The Drunkard’s Walk: How Randomness Rules Our Lives by Leonard Mlodinow
An ace book on probability and statistics, relating the theory to the effects we see in our normal lives.
Just how confident can we be that a fund manager who has achieved above average results for a couple of years didn’t just get these results due to the normal run of random events? If an HIV test comes back positive, what does that really tell us about the chance of us dying in the next ten years?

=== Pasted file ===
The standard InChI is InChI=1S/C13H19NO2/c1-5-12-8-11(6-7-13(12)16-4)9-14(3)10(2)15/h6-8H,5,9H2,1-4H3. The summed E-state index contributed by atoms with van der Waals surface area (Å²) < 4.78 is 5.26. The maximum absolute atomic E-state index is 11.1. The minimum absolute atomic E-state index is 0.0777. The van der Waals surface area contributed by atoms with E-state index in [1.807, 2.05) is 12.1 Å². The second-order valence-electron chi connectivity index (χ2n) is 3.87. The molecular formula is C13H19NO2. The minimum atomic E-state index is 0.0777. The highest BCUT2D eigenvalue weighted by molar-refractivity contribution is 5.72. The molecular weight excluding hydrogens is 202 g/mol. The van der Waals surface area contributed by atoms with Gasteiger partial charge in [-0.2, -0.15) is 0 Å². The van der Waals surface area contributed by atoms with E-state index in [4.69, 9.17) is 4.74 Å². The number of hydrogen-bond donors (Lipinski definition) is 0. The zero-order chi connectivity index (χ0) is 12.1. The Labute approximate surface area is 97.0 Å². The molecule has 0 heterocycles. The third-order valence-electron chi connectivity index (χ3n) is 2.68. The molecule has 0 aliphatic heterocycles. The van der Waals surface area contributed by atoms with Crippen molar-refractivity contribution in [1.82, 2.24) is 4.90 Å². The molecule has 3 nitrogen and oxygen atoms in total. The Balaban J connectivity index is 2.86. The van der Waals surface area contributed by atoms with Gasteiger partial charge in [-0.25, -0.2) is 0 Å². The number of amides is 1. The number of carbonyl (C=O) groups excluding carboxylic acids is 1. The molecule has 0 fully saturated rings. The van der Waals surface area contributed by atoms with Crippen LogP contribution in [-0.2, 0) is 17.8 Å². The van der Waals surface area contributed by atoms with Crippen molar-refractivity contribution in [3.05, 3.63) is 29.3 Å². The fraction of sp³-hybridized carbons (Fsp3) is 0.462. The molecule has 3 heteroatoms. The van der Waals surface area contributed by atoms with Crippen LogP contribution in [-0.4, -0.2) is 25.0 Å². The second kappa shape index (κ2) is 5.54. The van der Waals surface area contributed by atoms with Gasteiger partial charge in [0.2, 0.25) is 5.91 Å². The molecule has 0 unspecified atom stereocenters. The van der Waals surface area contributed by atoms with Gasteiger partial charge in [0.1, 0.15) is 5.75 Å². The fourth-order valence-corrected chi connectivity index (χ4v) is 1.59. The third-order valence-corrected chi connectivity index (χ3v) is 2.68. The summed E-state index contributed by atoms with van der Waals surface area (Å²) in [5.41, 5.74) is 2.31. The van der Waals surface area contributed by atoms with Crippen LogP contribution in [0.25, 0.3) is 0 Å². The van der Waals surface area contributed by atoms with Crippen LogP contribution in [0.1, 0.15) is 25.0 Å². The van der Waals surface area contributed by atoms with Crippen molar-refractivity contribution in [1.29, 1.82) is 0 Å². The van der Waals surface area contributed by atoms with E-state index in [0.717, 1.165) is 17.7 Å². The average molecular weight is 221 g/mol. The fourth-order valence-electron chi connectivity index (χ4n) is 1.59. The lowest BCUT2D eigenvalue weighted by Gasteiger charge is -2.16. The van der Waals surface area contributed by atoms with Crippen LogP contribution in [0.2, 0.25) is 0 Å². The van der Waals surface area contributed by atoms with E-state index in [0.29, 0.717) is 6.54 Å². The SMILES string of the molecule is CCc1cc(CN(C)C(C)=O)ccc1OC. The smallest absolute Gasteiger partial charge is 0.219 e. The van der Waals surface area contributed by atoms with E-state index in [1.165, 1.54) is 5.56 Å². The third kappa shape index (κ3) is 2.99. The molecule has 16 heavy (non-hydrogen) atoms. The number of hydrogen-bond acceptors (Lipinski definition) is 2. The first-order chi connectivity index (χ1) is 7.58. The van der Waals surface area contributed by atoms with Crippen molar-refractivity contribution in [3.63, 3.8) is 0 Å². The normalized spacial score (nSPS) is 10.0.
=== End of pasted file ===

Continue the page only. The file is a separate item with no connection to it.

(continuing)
The book is really well written, drawing the reader in with historical anecdotes about the discovery of various parts of probability theory which gives a great setting for the explanations. There are loads of interesting questions. For example, in the Bayes’ theorem section, the author presents the difference in probability between having two girls in a family in the situations where you know the family has two children and one of them is a girl (1/3) and where you know the family has two children and one of them is a girl named Florida (1/2). Simple puzzles like this keep the reader interested, and the many interesting observations on sampling and the human inclination to find patterns where there are none, make this a really good book.